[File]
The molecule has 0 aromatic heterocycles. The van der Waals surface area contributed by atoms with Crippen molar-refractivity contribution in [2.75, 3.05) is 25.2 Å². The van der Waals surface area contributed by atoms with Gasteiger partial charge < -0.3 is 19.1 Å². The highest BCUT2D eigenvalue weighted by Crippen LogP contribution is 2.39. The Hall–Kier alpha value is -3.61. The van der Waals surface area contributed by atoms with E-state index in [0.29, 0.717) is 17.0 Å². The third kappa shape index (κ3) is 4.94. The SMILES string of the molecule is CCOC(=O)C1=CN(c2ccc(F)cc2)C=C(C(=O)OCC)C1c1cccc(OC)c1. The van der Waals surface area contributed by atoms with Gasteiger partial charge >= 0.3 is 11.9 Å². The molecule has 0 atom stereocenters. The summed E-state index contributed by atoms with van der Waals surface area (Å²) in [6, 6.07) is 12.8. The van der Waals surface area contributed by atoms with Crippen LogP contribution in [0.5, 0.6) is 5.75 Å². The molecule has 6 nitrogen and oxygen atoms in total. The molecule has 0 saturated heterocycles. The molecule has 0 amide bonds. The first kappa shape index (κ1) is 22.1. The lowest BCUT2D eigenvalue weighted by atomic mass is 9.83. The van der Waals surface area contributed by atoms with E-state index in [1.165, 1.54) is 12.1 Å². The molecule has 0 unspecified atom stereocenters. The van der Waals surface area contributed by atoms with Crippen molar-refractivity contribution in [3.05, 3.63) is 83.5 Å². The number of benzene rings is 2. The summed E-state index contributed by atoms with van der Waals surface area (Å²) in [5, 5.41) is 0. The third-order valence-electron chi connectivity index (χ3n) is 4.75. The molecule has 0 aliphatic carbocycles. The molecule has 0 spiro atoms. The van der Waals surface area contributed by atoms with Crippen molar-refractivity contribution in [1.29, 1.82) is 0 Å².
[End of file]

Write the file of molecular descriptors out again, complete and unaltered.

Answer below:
The molecule has 0 aromatic heterocycles. The van der Waals surface area contributed by atoms with Crippen molar-refractivity contribution in [2.75, 3.05) is 25.2 Å². The van der Waals surface area contributed by atoms with Gasteiger partial charge < -0.3 is 19.1 Å². The highest BCUT2D eigenvalue weighted by Crippen LogP contribution is 2.39. The Hall–Kier alpha value is -3.61. The van der Waals surface area contributed by atoms with E-state index in [0.29, 0.717) is 17.0 Å². The third kappa shape index (κ3) is 4.94. The SMILES string of the molecule is CCOC(=O)C1=CN(c2ccc(F)cc2)C=C(C(=O)OCC)C1c1cccc(OC)c1. The van der Waals surface area contributed by atoms with Gasteiger partial charge >= 0.3 is 11.9 Å². The molecule has 0 atom stereocenters. The summed E-state index contributed by atoms with van der Waals surface area (Å²) in [6, 6.07) is 12.8. The van der Waals surface area contributed by atoms with Crippen LogP contribution in [0.5, 0.6) is 5.75 Å². The molecule has 6 nitrogen and oxygen atoms in total. The molecule has 0 saturated heterocycles. The molecule has 0 amide bonds. The first kappa shape index (κ1) is 22.1. The lowest BCUT2D eigenvalue weighted by atomic mass is 9.83. The van der Waals surface area contributed by atoms with E-state index in [1.165, 1.54) is 12.1 Å². The molecule has 0 unspecified atom stereocenters. The van der Waals surface area contributed by atoms with Crippen molar-refractivity contribution in [3.05, 3.63) is 83.5 Å². The number of benzene rings is 2. The summed E-state index contributed by atoms with van der Waals surface area (Å²) in [5, 5.41) is 0. The third-order valence-electron chi connectivity index (χ3n) is 4.75. The molecule has 0 aliphatic carbocycles. The molecule has 0 spiro atoms. The van der Waals surface area contributed by atoms with Crippen molar-refractivity contribution in [1.29, 1.82) is 0 Å².